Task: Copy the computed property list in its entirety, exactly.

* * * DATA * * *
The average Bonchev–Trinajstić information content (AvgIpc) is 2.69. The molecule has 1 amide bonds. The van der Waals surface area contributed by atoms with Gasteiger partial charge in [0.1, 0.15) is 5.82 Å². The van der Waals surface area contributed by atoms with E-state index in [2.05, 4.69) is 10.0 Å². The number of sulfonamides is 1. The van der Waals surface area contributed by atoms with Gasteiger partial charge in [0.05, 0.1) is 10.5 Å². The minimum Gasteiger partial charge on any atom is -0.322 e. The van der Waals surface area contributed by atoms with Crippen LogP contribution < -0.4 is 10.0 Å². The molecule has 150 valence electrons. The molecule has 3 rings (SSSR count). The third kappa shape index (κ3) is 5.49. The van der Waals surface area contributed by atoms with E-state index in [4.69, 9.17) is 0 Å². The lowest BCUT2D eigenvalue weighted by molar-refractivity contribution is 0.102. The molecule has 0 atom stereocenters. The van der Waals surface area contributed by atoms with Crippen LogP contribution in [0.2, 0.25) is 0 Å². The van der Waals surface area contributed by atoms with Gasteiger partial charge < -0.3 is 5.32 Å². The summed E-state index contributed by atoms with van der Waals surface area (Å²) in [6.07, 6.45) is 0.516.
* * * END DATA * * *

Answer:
The average Bonchev–Trinajstić information content (AvgIpc) is 2.69. The molecule has 1 amide bonds. The van der Waals surface area contributed by atoms with Gasteiger partial charge in [0.1, 0.15) is 5.82 Å². The van der Waals surface area contributed by atoms with E-state index in [2.05, 4.69) is 10.0 Å². The number of sulfonamides is 1. The van der Waals surface area contributed by atoms with Gasteiger partial charge in [0.05, 0.1) is 10.5 Å². The minimum Gasteiger partial charge on any atom is -0.322 e. The van der Waals surface area contributed by atoms with Crippen LogP contribution < -0.4 is 10.0 Å². The molecule has 150 valence electrons. The molecule has 3 rings (SSSR count). The third kappa shape index (κ3) is 5.49. The van der Waals surface area contributed by atoms with E-state index in [4.69, 9.17) is 0 Å². The lowest BCUT2D eigenvalue weighted by molar-refractivity contribution is 0.102. The molecule has 0 atom stereocenters. The van der Waals surface area contributed by atoms with Crippen LogP contribution in [0.2, 0.25) is 0 Å². The van der Waals surface area contributed by atoms with Gasteiger partial charge < -0.3 is 5.32 Å². The summed E-state index contributed by atoms with van der Waals surface area (Å²) in [6.07, 6.45) is 0.516.